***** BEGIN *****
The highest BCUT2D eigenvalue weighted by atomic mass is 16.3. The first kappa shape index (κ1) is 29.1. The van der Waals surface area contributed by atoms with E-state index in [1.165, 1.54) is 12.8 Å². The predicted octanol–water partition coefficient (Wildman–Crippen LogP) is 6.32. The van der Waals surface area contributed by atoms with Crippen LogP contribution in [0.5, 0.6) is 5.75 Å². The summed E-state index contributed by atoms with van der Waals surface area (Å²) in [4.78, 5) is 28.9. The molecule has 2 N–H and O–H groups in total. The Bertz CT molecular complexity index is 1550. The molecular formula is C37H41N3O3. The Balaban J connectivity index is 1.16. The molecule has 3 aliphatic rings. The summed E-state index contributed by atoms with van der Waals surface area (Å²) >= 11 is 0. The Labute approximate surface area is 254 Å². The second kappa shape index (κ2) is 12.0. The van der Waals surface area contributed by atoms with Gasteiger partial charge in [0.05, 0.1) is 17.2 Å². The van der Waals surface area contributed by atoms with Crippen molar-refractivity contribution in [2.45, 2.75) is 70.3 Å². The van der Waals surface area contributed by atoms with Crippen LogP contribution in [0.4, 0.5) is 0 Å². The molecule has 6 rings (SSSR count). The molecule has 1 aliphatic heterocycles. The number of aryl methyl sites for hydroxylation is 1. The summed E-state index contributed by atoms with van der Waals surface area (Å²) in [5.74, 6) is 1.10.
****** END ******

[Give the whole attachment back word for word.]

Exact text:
The highest BCUT2D eigenvalue weighted by atomic mass is 16.3. The first kappa shape index (κ1) is 29.1. The van der Waals surface area contributed by atoms with E-state index in [1.165, 1.54) is 12.8 Å². The predicted octanol–water partition coefficient (Wildman–Crippen LogP) is 6.32. The van der Waals surface area contributed by atoms with Crippen LogP contribution in [0.5, 0.6) is 5.75 Å². The summed E-state index contributed by atoms with van der Waals surface area (Å²) in [4.78, 5) is 28.9. The molecule has 2 N–H and O–H groups in total. The Bertz CT molecular complexity index is 1550. The molecular formula is C37H41N3O3. The Balaban J connectivity index is 1.16. The molecule has 3 aliphatic rings. The summed E-state index contributed by atoms with van der Waals surface area (Å²) >= 11 is 0. The Labute approximate surface area is 254 Å². The second kappa shape index (κ2) is 12.0. The van der Waals surface area contributed by atoms with Gasteiger partial charge in [0.05, 0.1) is 17.2 Å². The van der Waals surface area contributed by atoms with Crippen molar-refractivity contribution in [2.45, 2.75) is 70.3 Å². The van der Waals surface area contributed by atoms with Crippen LogP contribution in [0.4, 0.5) is 0 Å². The molecule has 6 rings (SSSR count). The molecule has 1 aliphatic heterocycles. The number of aryl methyl sites for hydroxylation is 1. The summed E-state index contributed by atoms with van der Waals surface area (Å²) in [5.74, 6) is 1.10.